In the run up to the London 2012 Opening ceremony, we follow longtime fundraiser and barefoot torchbearer John McBride’s journey, from being nominated as a torchbearer, to his return to Korogocho to pass on his own Olympic legacy.
Back In Fr. Weebotsa’s yard on Sunday and we joined what I thought would be about 100 others at Mass. It was actually the start of a procession through the streets, gathering people as we went. A choir was singing like angels, and when I closed my eyes it would have been easy to think we were in Heaven. But on opening them the truth of life in the slum hit even harder.
We got to the arena at St. John’s where Mass was to be said. There were easily over 1,000 people there before the drummers and dancers on stage. I was asked to take part in the offertory procession and was handed a bag of maize flour. Others had bags of sugar, some had huge cabbages. All were presented at the altar and held aloft for everyone to see.
After 3 hours, the Mass was over and I was asked to address the congregation. I explained why I was there and everyone was reminded of the mini-Olympics to be held later.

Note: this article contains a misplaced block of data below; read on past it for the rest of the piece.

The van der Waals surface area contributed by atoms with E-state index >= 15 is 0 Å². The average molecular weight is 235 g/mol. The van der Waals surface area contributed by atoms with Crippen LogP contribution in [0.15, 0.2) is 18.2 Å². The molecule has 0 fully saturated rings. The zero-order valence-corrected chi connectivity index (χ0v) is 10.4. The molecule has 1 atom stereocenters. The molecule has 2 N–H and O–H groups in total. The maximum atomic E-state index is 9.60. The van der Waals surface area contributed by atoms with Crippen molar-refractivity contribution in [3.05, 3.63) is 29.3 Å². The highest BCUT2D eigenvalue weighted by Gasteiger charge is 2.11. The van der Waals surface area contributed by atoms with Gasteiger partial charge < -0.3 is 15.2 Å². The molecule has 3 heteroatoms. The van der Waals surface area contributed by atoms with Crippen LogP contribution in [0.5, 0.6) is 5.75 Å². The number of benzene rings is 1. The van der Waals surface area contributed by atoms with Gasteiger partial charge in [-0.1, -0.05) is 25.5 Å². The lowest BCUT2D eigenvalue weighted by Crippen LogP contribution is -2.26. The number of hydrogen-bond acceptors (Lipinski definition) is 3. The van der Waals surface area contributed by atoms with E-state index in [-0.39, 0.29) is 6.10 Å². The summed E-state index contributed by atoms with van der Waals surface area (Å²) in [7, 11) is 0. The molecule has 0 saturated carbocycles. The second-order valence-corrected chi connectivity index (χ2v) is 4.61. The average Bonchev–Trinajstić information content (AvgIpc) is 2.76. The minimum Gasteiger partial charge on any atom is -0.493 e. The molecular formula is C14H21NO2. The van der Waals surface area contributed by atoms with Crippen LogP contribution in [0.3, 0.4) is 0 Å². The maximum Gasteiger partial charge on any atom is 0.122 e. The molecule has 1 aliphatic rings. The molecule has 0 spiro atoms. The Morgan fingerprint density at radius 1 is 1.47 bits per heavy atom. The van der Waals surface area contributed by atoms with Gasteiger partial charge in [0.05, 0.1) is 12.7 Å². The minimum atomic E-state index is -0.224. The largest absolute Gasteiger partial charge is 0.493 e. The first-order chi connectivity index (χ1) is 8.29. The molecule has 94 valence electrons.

Then Fr. Weebotsa said that we were going to take the Torch out to visit the 9 “villages” that make up Koch. I took the Torch and ran out with a crowd of about 50 young people from St. John’s.
This being Kenya and these all being fit young Kenyans, they set quite a pace. I was struggling to keep up in the heat, but the singing and chanting of the crowds helped.
After about half a mile came the first of a hundred handovers of the Torch.
A large man was standing at the side of the road, and beckoned me over to let him hold the Torch. It was all so different to a couple of days before in Durham. No manicured lawns here, no Coca-Cola-sponsored bus. Just me, a Torch and an eager crowd. And just like the staff at Heathrow, every face had a beaming smile; everyone wanted a photo; everyone wanted their small part of the Olympic Games.
I reached out my hand, the Torch was taken, and passed from one friend to the next – a symbol of peace and unity just like CAFOD’s Pass It On celebration of the Olympic Truce.
At that moment, I realised that it had never been “my” Torch, any more than it could ever be Coca Cola’s Olympics.
This Torch is bigger than any company, bigger than any one City, and now it will stay in the St John’s gym, hopefully inspiring every young Kenyan who touches it to reach for their full potential, not just in sport but in all aspects of life. That is the Olympic dream, and a fitting end for my Olympic Journey.